Article

The Danish Civil Registration System. A cohort of eight million persons.

National Centre for Register-based Research, University of Aarhus, Taasingegade 1, 8000 Aarhus C, Denmark.
Danish medical bulletin (Impact Factor: 1.01). 12/2006; 53(4):441-9.
Source: PubMed

ABSTRACT The Danish Civil Registration System (CRS) was established in 1968, where all persons alive and living in Denmark were registered. Among many other variables, it includes individual information on personal identification number, gender, date of birth, place of birth, place of residence, citizenship, continuously updated information on vital status, and the identity of parents and spouses.
To evaluate the quality and completeness of the information recorded on persons in the CRS, we considered all persons registered on November 4, 2005, i.e. all persons who were alive and resident in Denmark at least one day from April 2, 1968 to November 4, 2005, or in Greenland from May 1, 1972 to November 4, 2005.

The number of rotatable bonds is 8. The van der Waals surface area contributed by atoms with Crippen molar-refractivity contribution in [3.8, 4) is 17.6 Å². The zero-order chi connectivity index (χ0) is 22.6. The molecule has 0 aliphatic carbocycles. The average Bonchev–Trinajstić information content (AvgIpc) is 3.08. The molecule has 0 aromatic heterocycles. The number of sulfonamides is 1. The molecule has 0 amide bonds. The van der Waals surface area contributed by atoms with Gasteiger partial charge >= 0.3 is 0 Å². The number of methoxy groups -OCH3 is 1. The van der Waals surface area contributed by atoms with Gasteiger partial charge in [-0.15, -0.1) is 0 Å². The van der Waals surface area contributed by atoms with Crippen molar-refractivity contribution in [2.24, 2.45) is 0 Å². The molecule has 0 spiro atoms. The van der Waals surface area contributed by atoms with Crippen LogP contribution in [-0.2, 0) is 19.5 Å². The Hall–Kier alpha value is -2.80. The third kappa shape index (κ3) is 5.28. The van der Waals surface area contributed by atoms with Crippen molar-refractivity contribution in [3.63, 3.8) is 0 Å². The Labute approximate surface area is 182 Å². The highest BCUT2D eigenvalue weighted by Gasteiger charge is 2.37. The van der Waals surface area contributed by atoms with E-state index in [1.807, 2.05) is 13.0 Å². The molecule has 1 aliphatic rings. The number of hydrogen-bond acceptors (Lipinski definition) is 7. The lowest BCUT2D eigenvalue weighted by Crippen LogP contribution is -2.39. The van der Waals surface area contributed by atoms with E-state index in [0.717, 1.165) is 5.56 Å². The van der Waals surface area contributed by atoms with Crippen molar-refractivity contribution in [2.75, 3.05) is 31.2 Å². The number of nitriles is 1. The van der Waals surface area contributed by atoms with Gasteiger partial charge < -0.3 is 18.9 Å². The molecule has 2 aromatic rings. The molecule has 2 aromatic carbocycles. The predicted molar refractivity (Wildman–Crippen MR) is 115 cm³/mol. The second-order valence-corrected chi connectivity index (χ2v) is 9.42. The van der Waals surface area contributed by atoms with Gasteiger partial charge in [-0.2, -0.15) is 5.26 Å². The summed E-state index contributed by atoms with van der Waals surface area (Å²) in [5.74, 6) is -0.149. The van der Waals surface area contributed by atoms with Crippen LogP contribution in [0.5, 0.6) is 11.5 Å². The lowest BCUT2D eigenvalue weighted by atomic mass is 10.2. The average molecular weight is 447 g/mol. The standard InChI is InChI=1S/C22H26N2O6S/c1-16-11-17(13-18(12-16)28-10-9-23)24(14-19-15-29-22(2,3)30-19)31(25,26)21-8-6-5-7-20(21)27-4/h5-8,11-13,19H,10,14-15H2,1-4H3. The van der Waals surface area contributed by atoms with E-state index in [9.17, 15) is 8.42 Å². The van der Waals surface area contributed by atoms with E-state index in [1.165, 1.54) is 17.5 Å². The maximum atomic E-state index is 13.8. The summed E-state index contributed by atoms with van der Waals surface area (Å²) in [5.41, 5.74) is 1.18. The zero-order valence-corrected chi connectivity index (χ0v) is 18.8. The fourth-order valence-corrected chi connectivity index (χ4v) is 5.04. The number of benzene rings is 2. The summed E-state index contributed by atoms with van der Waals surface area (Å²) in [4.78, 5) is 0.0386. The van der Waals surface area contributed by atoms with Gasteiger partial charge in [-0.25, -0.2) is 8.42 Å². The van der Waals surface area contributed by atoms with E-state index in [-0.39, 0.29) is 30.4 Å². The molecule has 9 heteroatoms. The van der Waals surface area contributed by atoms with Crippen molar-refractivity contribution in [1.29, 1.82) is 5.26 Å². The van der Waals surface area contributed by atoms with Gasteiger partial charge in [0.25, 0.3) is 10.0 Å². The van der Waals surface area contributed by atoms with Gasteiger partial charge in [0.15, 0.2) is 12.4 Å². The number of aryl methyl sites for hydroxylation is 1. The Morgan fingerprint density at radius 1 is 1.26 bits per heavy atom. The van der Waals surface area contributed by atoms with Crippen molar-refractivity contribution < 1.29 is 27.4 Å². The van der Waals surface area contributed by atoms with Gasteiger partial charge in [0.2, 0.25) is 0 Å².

A total of 8,176,097 persons were registered. On November 4, 2005, 5,427,687 (66.4%) were alive and resident in Denmark, 56,920 (0.7%) were alive and resident in Greenland, 2,141,373 (26.2%) were dead, 21,160 (0.3%) had disappeared, and 528,957 (6.5%) had emigrated. Among persons born in Denmark 1960 or later the CRS contains complete information on maternal identity. Among persons born in Denmark 1970 or later the CRS contains complete information on paternal identity. Among women born in Denmark April 1935 or later the CRS contains complete information on all their children. Among males born in Denmark April 1945 or later the CRS contains complete information on all their children. The CRS contains complete information on: a) immigrations and emigrations from 1971 onwards, b) permanent residence in a Danish municipality from 1971 onwards, c) permanent residence in a municipality in Greenland from May 1972 onwards, and d) full address in Denmark from 1977 onwards.
Data from the CRS is an important research tool in epidemiological research, which enables Danish researchers to carry out representative population-based studies on e.g. the potential clustering of disease and death in families and the potential association between residence and disease and death.

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